Romans 9

Israel’s Rejection Considered

Rom 9:1–11:36. These three chapters are among the most difficult and disputed in Paul’s Letter to the Romans. One area of difficulty is the relationship between Israel and the church, especially concerning the nature and extent of Israel’s election. Many different models have been constructed to express this relationship. For a representative survey, see M. Barth, The People of God (JSNTSup), 22–27. The literary genre of these three chapters has been frequently identified as a diatribe, a philosophical discussion or conversation evolved by the Cynic and Stoic schools of philosophy as a means of popularizing their ideas (E. Käsemann, Romans, 261 and 267). But other recent scholars have challenged the idea that Rom 9–11 is characterized by diatribe. Scholars like R. Scroggs and E. E. Ellis have instead identified the material in question as midrash. For a summary and discussion of the rabbinic connections, see W. R. Stegner, “Romans 9.6-29 - A Midrash,” JSNT 22 (1984): 37-52.
I am telling the truth in Christ (I am not lying!), for my conscience assures me
Or “my conscience bears witness to me.”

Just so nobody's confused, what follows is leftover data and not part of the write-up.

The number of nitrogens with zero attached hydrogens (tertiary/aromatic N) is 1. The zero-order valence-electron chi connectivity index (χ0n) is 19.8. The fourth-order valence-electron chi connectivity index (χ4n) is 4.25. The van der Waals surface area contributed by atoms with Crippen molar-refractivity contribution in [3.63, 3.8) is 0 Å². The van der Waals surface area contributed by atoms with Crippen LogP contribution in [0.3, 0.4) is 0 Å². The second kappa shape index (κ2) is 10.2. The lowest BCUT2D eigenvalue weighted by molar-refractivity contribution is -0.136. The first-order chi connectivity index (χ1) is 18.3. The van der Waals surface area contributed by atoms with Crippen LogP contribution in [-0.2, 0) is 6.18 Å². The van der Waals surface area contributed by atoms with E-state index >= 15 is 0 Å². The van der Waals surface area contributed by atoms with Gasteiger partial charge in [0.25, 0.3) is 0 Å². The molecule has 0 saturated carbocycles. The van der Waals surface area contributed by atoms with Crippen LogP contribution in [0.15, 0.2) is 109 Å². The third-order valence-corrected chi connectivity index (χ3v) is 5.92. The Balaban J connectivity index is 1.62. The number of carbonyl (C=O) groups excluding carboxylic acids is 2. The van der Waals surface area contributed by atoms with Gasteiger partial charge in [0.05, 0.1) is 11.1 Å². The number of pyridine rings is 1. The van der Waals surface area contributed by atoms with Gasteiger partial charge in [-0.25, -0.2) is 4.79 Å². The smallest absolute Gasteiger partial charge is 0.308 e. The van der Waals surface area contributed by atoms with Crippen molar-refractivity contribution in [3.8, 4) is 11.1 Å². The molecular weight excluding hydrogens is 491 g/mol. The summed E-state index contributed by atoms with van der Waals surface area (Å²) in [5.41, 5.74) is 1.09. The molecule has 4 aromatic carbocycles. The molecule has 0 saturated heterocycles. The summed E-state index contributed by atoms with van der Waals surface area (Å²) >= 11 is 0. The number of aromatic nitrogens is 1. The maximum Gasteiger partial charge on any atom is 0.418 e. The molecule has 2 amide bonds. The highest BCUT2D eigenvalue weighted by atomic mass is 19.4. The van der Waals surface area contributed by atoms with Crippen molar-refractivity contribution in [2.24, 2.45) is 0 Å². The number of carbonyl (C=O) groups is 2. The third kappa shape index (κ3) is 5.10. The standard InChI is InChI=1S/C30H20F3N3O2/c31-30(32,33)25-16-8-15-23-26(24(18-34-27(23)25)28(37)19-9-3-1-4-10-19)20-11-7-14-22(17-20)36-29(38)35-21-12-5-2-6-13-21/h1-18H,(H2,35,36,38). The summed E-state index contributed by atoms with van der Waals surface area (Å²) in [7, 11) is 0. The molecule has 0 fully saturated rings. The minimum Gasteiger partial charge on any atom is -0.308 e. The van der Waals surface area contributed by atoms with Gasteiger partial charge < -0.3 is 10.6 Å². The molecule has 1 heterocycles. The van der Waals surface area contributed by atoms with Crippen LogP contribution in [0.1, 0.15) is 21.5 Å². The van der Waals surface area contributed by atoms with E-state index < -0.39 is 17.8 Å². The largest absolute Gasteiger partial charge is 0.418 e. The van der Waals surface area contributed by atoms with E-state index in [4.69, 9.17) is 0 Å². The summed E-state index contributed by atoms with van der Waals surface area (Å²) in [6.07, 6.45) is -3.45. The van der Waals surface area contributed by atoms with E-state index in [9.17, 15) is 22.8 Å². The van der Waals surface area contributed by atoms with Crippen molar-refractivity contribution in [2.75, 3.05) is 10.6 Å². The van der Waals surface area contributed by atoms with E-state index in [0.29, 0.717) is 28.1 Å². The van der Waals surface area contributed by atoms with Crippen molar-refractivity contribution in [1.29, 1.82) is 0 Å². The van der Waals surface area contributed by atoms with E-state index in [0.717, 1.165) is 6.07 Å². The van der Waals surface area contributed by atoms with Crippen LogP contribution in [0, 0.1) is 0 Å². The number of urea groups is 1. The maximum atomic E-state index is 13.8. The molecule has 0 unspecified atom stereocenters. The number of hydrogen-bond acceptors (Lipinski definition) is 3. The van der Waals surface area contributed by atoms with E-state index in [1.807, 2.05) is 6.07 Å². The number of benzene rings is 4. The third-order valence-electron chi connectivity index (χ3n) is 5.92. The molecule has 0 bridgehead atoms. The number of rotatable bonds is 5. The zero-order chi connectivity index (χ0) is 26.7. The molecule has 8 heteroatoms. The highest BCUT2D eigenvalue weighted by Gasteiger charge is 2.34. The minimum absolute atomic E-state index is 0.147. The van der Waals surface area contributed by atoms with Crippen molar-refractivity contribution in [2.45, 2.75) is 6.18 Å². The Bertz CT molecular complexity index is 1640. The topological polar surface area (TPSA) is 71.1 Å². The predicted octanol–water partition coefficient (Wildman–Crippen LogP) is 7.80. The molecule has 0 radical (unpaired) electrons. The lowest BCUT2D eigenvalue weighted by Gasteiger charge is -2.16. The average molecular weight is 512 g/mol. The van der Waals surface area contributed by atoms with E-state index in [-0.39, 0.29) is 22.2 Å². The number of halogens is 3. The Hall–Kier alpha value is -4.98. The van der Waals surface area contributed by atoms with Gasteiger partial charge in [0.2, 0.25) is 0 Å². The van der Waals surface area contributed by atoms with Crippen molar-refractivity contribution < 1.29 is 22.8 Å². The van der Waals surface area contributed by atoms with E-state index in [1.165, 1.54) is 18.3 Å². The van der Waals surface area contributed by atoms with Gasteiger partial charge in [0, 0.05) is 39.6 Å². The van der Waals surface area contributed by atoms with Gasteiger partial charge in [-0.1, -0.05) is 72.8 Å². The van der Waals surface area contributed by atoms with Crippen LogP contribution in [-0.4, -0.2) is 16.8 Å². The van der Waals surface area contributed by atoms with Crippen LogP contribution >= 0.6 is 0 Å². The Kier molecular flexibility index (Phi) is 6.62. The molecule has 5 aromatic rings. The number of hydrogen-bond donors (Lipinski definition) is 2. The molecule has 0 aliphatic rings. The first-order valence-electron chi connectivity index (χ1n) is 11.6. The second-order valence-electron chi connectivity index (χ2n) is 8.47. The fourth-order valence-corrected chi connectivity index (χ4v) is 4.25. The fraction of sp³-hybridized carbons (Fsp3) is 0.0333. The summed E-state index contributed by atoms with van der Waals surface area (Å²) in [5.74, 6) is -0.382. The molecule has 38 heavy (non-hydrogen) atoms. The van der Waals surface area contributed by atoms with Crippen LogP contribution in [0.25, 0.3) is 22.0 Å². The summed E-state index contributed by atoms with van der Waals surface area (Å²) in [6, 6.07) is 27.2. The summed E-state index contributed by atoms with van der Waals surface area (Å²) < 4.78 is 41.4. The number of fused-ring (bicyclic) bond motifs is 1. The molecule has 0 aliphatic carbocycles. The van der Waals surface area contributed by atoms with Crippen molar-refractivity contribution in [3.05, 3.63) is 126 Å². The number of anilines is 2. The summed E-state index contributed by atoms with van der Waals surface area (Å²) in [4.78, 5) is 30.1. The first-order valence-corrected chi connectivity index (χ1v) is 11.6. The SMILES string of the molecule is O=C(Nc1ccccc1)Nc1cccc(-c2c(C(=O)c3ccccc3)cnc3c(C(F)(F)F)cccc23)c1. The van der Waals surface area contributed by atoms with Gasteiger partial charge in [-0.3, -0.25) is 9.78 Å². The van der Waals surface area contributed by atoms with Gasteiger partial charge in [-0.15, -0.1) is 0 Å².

in the Holy Spirit –
2I have great sorrow and unceasing anguish in my heart.
Grk “my sorrow is great and the anguish in my heart is unceasing.”
3For I could wish
Or “For I would pray.” The implied condition is “if this could save my fellow Jews.”
that I myself were accursed – cut off from Christ – for the sake of my people,
Grk “brothers.” See BDAG 18-19 s.v. ἀδελφός 2.b.
my fellow countrymen,
Grk “my kinsmen according to the flesh.”
4who are Israelites. To them belong
Grk “of whom.” Because of the length and complexity of the Greek sentence, a new sentence was started here in the translation.
the adoption as sons,
The Greek term υἱοθεσία (huioqesia) was originally a legal technical term for adoption as a son with full rights of inheritance. BDAG 1024 s.v. notes, “a legal t.t. of ‘adoption’ of children, in our lit., i.e. in Paul, only in a transferred sense of a transcendent filial relationship between God and humans (with the legal aspect, not gender specificity, as major semantic component).” Although some modern translations remove the filial sense completely and render the term merely “adoption” (cf. NAB, ESV), the retention of this component of meaning was accomplished in the present translation by the phrase “as sons.”
the glory, the covenants, the giving of the law, the temple worship,
Or “cultic service.”
and the promises.
5To them belong the patriarchs,
Grk “of whom are the fathers.” Because of the length and complexity of the Greek sentence, a new sentence was started here in the translation.
and from them,
Grk “from whom.” Here the relative pronoun has been replaced by a personal pronoun.
by human descent,
Grk “according to the flesh.”
came the Christ,
Or “Messiah.” (Both Greek “Christ” and Hebrew and Aramaic “Messiah” mean “one who has been anointed.”)
who is God over all, blessed forever!